The finding a few years ago of two cannon balls, in excavating for a new building at Fifth street and Minnesota avenue, where the old Eldridge house stood, called to mind the presence of soldiers in old Wyandotte in war times.

"I have no doubt but that those shells were some that were stored in the basement of the Eldridge house when Colonel Tom Moonlight was in Wyandotte with a company of artillery," said an old citizen. "I think it was in the year of 1864 that Colonel Moonlight was in command of troops that were camped on the hill overlooking the mouth of the Kansas river. You see they were there to head off Price and his raiders who were expected to cross the Kansas and pass through Wyandotte on the way to Fort Leavenworth, which they intended to capture. Price and his raiders, however, took a back track after the battle of the Blue below Westport. But the presence of the soldiers in old Wyandotte, with the cannons ranged along the hills ready to send down a terrific shower of shot and shell on the enemy, was an awe-inspiring sight to the people, and those of us who were boys recall how the blood in our veins tingled with patriotic pride. I remember that after the soldiers left the village several of those cannon balls turned up as souvenirs. I understand the boys who boarded at the old Eldridge house, which was the headquarters for the Leavenworth and Lawrence stage coaches, stored some of them in the hotel cellar."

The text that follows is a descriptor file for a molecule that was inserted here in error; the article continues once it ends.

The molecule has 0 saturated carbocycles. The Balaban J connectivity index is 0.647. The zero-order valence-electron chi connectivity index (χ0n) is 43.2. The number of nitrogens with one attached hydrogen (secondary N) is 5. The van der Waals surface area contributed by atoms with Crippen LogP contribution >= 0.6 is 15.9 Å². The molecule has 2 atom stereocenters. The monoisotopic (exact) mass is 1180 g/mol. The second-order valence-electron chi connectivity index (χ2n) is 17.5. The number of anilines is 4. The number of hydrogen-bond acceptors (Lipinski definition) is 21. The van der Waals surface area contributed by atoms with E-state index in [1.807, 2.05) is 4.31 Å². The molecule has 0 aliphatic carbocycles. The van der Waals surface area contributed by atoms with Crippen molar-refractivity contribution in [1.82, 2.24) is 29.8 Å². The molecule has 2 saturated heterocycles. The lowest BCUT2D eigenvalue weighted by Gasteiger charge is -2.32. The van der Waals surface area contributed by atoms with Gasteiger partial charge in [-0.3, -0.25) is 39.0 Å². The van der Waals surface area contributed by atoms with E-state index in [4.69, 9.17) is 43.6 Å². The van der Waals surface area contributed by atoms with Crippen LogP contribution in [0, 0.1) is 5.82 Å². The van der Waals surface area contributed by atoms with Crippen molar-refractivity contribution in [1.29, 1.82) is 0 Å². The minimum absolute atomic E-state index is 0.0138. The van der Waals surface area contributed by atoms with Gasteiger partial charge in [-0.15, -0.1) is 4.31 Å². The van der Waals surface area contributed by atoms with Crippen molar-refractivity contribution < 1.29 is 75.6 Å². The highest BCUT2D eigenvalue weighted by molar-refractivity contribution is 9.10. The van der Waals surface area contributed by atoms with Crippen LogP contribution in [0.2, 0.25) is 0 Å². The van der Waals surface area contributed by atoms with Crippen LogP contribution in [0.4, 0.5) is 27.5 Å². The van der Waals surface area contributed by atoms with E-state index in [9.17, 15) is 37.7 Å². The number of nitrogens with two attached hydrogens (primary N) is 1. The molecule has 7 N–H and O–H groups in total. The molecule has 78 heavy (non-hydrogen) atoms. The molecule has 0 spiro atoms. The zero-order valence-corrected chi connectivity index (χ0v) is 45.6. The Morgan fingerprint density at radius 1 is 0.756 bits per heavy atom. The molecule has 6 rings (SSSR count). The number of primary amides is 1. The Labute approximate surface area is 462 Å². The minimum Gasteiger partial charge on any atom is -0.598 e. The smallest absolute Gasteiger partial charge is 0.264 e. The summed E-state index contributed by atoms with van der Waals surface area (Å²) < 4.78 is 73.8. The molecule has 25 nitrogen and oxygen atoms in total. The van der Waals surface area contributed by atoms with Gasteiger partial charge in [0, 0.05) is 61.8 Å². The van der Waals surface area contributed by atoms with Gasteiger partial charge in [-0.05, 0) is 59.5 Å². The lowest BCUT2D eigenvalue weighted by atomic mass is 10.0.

Steamboating in war-time days had an odd fascination to the officers and crews whose boats carried both Free State and Pro-Slavery men, and it was attended by no little danger. George R. Nelson, who had been captain of steamboats on the Missouri river for several years previous, was at the outbreak of the Civil war in charge on the "Henry Lass." It was his custom to stop over night at his home in Wyandotte, which stood on Armstrong avenue between Fifth and Sixth streets, east of the old city hall. At such times his house was guarded by friendly Union soldiers for his protection. But Mr. Nelson was not aware of this fact until several years after the war ended. Mrs. Nelson, who survived her husband many years, said that at all times the family had a feeling of great insecurity but were never molested by the soldiers. Her husband and son belonged to the state militia and the Union soldiers threw every protection about her family. She remembered distinctly the pontoon bridges across the Missouri river, so arranged that should the enemy approach, the boats could be cut loose from their mooring on the Missouri side and all means of reaching the Kansas side would be cut off.

Mr. Nelson continued to ply his boats on the Missouri river until a few years previous to his death, which occurred in 1884.